Tuesday, January 24, 2006

 

Two Stories: One By A Conservative Magazine, the other by the "Liberal" Mainstream Media. See if you can notice the difference.

Here’s the first story:

Impeachment hearings: The White House prepares for the worst

The Bush administration is bracing for impeachment hearings in Congress.

"A coalition in Congress is being formed to support impeachment," an administration source said.

Sources said a prelude to the impeachment process could begin with hearings by the Senate Judiciary Committee in February. They said the hearings would focus on the secret electronic surveillance program and whether Mr. Bush violated the 1978 Foreign Intelligence Surveillance Act.

Administration sources said the charges are expected to include false reports to Congress as well as Mr. Bush's authorization of the National Security Agency to engage in electronic surveillance inside the United States without a court warrant. This included the monitoring of overseas telephone calls and e-mail traffic to and from people living in the United States without requisite permission from a secret court.

Sources said the probe to determine whether the president violated the law will include Republicans, but that they may not be aware they could be helping to lay the groundwork for a Democratic impeachment campaign against Mr. Bush.

"Our arithmetic shows that a majority of the committee could vote against the president," the source said. "If we work hard, there could be a tie."

The law limits the government surveillance to no more than 72 hours without a court warrant. The president, citing his constitutional war powers, has pledged to continue wiretaps without a warrant.

The hearings would be accompanied by several lawsuits against the administration connected to the surveillance program. At the same time, the Electronic Privacy Information Center has filed a Freedom of Information Act lawsuit that demands information about the NSA spying.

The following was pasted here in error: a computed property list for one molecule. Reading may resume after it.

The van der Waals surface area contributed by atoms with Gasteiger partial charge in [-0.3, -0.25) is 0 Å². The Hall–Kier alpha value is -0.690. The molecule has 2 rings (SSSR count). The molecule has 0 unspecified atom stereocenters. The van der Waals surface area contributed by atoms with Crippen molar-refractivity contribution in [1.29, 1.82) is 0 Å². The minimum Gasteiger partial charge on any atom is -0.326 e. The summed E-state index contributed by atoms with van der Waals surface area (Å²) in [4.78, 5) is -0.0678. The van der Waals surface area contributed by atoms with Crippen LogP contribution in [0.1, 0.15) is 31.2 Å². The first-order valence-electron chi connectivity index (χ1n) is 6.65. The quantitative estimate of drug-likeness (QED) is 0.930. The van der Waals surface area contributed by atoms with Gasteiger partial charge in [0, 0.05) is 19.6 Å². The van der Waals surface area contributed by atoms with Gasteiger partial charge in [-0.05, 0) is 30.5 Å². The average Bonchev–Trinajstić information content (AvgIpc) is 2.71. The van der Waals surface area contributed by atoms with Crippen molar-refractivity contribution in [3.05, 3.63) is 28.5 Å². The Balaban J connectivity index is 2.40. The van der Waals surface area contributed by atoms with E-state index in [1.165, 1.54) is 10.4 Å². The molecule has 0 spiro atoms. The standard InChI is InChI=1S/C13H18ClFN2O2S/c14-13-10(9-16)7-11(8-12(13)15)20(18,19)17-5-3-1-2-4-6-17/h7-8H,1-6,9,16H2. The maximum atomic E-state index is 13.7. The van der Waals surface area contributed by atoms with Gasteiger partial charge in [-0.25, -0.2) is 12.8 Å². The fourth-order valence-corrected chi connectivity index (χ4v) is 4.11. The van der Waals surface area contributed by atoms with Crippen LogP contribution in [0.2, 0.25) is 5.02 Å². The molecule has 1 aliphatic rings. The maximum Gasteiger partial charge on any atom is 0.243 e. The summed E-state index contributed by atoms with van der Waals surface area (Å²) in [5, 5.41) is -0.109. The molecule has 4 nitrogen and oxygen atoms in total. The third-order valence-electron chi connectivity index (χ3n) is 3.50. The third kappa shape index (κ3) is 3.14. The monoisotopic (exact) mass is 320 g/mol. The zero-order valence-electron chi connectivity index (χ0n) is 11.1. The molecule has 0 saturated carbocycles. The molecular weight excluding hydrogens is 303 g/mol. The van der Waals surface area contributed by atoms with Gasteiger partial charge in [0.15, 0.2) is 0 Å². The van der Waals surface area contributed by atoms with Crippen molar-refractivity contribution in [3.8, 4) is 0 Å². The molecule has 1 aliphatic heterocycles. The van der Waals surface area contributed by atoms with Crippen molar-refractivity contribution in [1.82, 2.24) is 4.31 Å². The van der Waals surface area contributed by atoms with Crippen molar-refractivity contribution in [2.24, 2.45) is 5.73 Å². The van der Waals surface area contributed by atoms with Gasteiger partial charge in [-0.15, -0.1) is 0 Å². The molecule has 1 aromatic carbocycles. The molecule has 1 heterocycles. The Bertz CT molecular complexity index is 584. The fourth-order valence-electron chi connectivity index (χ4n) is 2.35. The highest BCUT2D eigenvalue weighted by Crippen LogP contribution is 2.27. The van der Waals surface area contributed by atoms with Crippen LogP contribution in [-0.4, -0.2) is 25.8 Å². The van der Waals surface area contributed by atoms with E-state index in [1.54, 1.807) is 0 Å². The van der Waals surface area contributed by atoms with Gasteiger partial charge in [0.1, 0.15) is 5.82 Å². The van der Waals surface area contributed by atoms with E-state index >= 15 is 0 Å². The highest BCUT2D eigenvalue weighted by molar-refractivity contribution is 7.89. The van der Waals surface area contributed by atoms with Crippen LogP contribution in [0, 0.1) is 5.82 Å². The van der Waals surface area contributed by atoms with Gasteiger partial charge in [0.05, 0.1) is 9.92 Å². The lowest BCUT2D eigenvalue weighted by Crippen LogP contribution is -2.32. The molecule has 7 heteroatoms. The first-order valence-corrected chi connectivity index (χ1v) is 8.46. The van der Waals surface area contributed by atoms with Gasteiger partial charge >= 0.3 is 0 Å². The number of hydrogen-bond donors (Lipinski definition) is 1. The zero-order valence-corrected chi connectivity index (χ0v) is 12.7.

Sen. Arlen Specter, Senate Judiciary Committee chairman and Pennsylvania Republican, has acknowledged that the hearings could conclude with a vote of whether Mr. Bush violated the law. Mr. Specter, a critic of the administration’s surveillance program, stressed that, although he would not seek it, impeachment is a possible outcome.

"Impeachment is a remedy," Mr. Specter said on Jan. 15. "After impeachment, you could have a criminal prosecution. But the principal remedy under our society is to pay a political price."

Mr. Specter and other senior members of the committee have been told by legal constitutional experts that Mr. Bush did not have the authority to authorize unlimited secret electronic surveillance. Another leading Republican who has rejected the administration's argument is Sen. Sam Brownback of Kansas.

On Jan. 16, former Vice President Al Gore set the tone for impeachment hearings against Mr. Bush by accusing the president of lying to the American people. Mr. Gore, who lost the 2000 election to Mr. Bush, accused the president of "indifference" to the Constitution and urged a serious congressional investigation. He said the administration decided to break the law after Congress refused to change the Foreign Intelligence Surveillance Act.

"A president who breaks the law is a threat to the very structure of our government," Mr. Gore said.

"I call upon members of Congress in both parties to uphold your oath of office and defend the Constitution,” he said. “Stop going along to get along. Start acting like the independent and co-equal branch of American government that you are supposed to be under the constitution of our country."